Before I get into this, I want anyone reading to bear in mind that I am talking about beta software in this article and ones to follow. This is not meant to be a review, but more of a changelog for anyone following along. I am definitely not throwing stones at Apple here, as development of iPadOS and iOS are ongoing, but simply relaying my experience with the beta so far.
That said, external storage support, which is definitely my most anticipated new iPad feature, is still a mixed bag. First off, being a Windows user makes it more difficult to use a large USB 3 hard drive with the iPad. I’m not going to blame Apple for not supporting NTFS, but this will make it harder for many iPad users like myself to take full advantage of this new capability.
For example, neither my current work hard drive or my home photo backup drive is going to ever work with my iPad Pro unless I go to the trouble of setting up an SMB share, as that is the only way iPadOS and iOS can work with NTFS. The only other options for us Windows apostates is to either backup, reformat and reload existing drives or to buy one specifically for iPad use and format it as exFAT. This isn’t the end of the world since an exFAT drive is still fully compatible with Windows, but most standard drives that aren’t specifically set up for other systems usually come formatted as NTFS, so this will require a little work after purchase.
I can work around not having a compatible USB 3 hard drive. I have one 128 GB thumbdrive that works with my iPad Pro using a HyperDrive USB-C hub. I also have four SD Cards that are either 64 GB or 128 GB. All of the above are formatted as exFAT, so they are all compatible. Well, in theory.
My thumbdrive, which is over half full, works just fine. Unfortunately, using SD Cards has been very hit and miss so far for a couple of reasons. First off, there is an odd little bug in iPadOS so far that makes all SD Cards that haven’t been given a specific name show up a read-only. As you can see here, the name that shows up in the Files app indicates that something is off.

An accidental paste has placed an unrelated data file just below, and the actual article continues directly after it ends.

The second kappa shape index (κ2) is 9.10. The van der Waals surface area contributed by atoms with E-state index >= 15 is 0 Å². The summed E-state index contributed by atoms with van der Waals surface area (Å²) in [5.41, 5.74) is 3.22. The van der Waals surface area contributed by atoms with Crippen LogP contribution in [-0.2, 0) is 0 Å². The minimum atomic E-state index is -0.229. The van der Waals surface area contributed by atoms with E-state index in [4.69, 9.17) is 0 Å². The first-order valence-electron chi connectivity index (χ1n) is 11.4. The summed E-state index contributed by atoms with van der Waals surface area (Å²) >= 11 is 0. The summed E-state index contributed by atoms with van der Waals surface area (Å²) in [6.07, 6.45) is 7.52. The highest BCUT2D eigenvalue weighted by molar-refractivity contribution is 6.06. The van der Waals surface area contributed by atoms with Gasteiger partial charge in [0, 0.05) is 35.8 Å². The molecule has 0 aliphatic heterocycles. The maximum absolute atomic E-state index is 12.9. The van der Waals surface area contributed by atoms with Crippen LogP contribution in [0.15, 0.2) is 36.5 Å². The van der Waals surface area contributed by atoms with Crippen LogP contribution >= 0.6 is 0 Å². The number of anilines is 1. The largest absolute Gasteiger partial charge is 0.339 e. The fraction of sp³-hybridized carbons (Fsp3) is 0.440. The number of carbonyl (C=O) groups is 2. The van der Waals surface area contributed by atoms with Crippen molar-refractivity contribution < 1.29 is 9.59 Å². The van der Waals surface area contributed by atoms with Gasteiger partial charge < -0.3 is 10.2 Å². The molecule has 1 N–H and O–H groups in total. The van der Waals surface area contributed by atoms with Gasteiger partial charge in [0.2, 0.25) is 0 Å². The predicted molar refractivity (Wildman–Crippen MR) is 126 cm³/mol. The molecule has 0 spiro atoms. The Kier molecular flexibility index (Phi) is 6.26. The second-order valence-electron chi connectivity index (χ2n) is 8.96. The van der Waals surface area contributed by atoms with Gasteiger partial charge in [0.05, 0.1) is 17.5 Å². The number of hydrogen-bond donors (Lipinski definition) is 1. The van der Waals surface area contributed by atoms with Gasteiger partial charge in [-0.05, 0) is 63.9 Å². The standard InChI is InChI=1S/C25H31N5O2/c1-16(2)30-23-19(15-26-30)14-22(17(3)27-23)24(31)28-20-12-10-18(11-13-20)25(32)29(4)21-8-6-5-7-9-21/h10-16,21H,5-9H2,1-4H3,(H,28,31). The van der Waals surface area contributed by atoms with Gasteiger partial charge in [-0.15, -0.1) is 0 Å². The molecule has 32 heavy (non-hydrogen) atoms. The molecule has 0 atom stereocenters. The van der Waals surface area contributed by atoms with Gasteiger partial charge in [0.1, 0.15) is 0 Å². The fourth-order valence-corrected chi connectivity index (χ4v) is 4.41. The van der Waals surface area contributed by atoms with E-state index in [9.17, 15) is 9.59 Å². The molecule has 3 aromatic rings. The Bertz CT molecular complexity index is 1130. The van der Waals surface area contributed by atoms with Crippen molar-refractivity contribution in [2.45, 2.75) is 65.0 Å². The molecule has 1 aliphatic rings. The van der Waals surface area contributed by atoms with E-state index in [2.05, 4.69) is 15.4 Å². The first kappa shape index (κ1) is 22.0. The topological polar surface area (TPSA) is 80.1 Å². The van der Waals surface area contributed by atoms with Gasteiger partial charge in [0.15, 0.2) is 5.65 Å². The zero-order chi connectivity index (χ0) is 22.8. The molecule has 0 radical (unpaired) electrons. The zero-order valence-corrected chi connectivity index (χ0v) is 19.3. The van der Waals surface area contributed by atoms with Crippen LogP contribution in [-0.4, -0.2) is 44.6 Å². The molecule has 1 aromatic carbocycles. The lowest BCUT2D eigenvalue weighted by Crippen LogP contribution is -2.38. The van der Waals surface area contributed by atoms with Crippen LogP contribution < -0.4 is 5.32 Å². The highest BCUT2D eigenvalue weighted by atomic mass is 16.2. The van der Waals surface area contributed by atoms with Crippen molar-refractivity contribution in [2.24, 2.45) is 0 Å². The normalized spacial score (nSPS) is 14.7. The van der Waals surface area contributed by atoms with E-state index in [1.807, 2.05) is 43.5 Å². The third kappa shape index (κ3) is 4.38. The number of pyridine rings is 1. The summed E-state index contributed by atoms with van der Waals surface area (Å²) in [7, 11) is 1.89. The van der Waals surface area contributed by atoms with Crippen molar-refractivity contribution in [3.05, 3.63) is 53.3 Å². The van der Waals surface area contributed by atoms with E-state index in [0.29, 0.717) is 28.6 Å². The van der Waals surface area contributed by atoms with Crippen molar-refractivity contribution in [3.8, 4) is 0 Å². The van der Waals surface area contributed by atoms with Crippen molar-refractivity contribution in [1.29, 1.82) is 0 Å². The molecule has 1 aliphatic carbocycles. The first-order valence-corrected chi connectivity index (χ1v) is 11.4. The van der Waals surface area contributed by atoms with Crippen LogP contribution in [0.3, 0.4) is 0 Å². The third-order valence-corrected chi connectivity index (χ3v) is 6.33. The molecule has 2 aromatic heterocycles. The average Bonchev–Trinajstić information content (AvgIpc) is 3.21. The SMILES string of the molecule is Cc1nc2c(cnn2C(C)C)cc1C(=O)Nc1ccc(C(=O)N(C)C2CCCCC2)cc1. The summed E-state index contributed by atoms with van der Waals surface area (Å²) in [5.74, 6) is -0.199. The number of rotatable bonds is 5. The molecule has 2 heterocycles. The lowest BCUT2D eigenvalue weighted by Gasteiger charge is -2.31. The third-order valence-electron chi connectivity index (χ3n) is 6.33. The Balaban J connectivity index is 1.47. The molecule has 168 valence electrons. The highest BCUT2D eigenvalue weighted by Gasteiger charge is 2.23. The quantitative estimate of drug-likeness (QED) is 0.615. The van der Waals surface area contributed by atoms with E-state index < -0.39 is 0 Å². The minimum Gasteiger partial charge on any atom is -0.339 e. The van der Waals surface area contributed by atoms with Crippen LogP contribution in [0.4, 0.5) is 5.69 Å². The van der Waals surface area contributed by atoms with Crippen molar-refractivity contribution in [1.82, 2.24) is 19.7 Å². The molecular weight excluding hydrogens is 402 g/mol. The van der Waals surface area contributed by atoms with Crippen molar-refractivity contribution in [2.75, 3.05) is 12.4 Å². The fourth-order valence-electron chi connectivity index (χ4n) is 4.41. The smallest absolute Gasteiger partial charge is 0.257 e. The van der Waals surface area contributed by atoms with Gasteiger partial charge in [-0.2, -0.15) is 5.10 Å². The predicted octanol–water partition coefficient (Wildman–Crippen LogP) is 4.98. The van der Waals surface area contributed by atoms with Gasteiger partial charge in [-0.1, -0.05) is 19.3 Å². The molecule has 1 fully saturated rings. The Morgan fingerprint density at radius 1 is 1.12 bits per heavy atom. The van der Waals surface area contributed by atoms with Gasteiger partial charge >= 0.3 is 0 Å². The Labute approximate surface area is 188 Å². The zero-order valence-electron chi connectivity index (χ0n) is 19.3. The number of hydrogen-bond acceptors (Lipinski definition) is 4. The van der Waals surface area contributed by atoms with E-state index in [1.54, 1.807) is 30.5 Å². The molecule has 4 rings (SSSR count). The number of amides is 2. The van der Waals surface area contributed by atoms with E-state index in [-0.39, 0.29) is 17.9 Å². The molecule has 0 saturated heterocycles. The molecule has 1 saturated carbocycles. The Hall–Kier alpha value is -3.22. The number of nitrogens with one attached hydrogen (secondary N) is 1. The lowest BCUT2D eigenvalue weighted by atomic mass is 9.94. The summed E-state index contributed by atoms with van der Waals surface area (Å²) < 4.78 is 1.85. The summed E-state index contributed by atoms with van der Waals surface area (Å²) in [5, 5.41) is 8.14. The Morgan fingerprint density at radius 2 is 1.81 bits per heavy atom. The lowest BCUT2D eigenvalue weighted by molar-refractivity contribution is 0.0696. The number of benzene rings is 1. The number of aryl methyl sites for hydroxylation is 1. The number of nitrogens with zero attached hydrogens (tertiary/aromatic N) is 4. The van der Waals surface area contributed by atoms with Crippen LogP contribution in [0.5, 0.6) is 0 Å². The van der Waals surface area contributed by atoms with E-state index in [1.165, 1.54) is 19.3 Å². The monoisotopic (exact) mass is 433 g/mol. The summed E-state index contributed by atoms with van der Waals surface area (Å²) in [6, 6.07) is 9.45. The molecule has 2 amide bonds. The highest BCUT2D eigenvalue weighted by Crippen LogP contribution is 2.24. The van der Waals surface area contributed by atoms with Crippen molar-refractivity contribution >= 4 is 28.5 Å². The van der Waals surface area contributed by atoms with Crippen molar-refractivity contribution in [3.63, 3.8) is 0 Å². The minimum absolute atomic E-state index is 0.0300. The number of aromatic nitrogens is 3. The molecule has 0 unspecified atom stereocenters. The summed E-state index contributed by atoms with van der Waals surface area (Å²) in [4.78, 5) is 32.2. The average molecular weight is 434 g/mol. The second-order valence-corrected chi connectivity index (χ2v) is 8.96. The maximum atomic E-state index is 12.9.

I connected the same card to my Windows laptop and gave it a name. It immediately showed up in the Files app and it works fine.
That’s a strange bug that should be addressed. but at least the fix is easy. This was the case for two of my SD Cards. I can now use both of them with my iPad Pro without issues.
Unfortunately, the two other SD Cards, the ones that have the most content already loaded on them, won’t show up in the iPad OS Files app. Not only that, they get quite warm while inserted into my USB-C hub when it’s connected to my iPad. Note that neither of these things happens with the same hub plugged into my Windows laptop. I have also tried these two cards with two other USB-C dongles with the same results. Also, the SD Cards that work on my iPad remain cool to the touch while in use. This is a little concerning.
Is the number of files the problem? Is it a particular file or file type? The type of card? The speed? Unfortunately, I don’t have any real insight into this yet, as all of the cards are pretty comparable as far as brands and builds. I also haven’t found much information about external drive issues online other than the card naming trick above.
We are just on beta 2 right now, but it seems strange that I’m not seeing much about these issues elsewhere. I would suspect that I might have a faulty USB-C hub, but the fact that two other dongles that also work fine with my laptop also show the exact same behavior makes me doubt that. Time and more testing will tell.
All I can say is that it’s time to file a Radar with Apple and hope these are already noted bugs that are soon to be addressed in an upcoming beta. I hope so, because I still have very high hopes for external drive support on the iPad. I would be pretty disappointed if the final version of iPadOS is this flaky when it comes to SD Cards, but knowing Apple, I don’t think that will be the case.